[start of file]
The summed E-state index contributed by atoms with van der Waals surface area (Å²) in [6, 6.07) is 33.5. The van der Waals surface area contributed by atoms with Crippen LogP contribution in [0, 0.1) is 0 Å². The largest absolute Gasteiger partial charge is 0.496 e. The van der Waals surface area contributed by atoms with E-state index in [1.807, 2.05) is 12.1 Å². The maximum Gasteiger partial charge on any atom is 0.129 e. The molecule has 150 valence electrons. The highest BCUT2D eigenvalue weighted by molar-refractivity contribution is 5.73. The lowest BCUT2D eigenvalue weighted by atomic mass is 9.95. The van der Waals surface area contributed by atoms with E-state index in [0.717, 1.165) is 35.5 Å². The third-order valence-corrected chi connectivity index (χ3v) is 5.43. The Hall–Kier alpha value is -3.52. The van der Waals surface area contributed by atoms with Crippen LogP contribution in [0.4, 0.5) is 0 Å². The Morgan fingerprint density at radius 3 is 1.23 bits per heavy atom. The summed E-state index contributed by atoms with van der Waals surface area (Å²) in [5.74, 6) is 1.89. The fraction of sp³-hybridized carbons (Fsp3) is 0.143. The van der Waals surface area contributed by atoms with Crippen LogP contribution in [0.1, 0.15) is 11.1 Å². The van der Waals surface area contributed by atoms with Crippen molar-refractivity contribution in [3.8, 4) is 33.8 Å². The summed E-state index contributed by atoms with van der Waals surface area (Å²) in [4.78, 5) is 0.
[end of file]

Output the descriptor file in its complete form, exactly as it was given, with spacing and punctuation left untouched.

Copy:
The summed E-state index contributed by atoms with van der Waals surface area (Å²) in [6, 6.07) is 33.5. The van der Waals surface area contributed by atoms with Crippen LogP contribution in [0, 0.1) is 0 Å². The largest absolute Gasteiger partial charge is 0.496 e. The van der Waals surface area contributed by atoms with E-state index in [1.807, 2.05) is 12.1 Å². The maximum Gasteiger partial charge on any atom is 0.129 e. The molecule has 150 valence electrons. The highest BCUT2D eigenvalue weighted by molar-refractivity contribution is 5.73. The lowest BCUT2D eigenvalue weighted by atomic mass is 9.95. The van der Waals surface area contributed by atoms with E-state index in [0.717, 1.165) is 35.5 Å². The third-order valence-corrected chi connectivity index (χ3v) is 5.43. The Hall–Kier alpha value is -3.52. The van der Waals surface area contributed by atoms with Crippen LogP contribution in [0.4, 0.5) is 0 Å². The Morgan fingerprint density at radius 3 is 1.23 bits per heavy atom. The summed E-state index contributed by atoms with van der Waals surface area (Å²) in [5.74, 6) is 1.89. The fraction of sp³-hybridized carbons (Fsp3) is 0.143. The van der Waals surface area contributed by atoms with Crippen LogP contribution in [0.1, 0.15) is 11.1 Å². The van der Waals surface area contributed by atoms with Crippen molar-refractivity contribution in [3.8, 4) is 33.8 Å². The summed E-state index contributed by atoms with van der Waals surface area (Å²) in [4.78, 5) is 0.